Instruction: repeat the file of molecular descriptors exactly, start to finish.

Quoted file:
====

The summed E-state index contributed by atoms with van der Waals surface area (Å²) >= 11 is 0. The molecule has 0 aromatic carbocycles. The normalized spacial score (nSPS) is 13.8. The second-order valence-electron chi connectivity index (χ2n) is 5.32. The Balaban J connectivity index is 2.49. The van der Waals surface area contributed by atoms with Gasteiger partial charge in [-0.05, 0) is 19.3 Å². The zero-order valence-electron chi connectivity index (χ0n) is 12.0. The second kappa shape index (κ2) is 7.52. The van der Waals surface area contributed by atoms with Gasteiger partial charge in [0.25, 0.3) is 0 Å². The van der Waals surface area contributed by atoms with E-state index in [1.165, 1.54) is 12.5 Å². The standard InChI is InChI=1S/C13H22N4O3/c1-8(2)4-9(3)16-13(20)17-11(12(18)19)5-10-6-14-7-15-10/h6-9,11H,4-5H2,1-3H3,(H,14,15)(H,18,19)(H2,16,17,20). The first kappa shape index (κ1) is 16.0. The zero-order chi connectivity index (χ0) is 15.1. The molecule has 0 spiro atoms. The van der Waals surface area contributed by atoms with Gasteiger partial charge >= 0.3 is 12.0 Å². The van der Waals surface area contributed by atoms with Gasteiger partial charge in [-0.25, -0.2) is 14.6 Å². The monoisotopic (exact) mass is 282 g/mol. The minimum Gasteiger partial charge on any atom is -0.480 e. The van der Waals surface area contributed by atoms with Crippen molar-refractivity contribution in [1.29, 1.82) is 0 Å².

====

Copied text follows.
The summed E-state index contributed by atoms with van der Waals surface area (Å²) >= 11 is 0. The molecule has 0 aromatic carbocycles. The normalized spacial score (nSPS) is 13.8. The second-order valence-electron chi connectivity index (χ2n) is 5.32. The Balaban J connectivity index is 2.49. The van der Waals surface area contributed by atoms with Gasteiger partial charge in [-0.05, 0) is 19.3 Å². The zero-order valence-electron chi connectivity index (χ0n) is 12.0. The second kappa shape index (κ2) is 7.52. The van der Waals surface area contributed by atoms with Gasteiger partial charge in [0.25, 0.3) is 0 Å². The van der Waals surface area contributed by atoms with E-state index in [1.165, 1.54) is 12.5 Å². The standard InChI is InChI=1S/C13H22N4O3/c1-8(2)4-9(3)16-13(20)17-11(12(18)19)5-10-6-14-7-15-10/h6-9,11H,4-5H2,1-3H3,(H,14,15)(H,18,19)(H2,16,17,20). The first kappa shape index (κ1) is 16.0. The zero-order chi connectivity index (χ0) is 15.1. The molecule has 0 spiro atoms. The van der Waals surface area contributed by atoms with Gasteiger partial charge >= 0.3 is 12.0 Å². The van der Waals surface area contributed by atoms with Gasteiger partial charge in [-0.25, -0.2) is 14.6 Å². The monoisotopic (exact) mass is 282 g/mol. The minimum Gasteiger partial charge on any atom is -0.480 e. The van der Waals surface area contributed by atoms with Crippen molar-refractivity contribution in [1.29, 1.82) is 0 Å².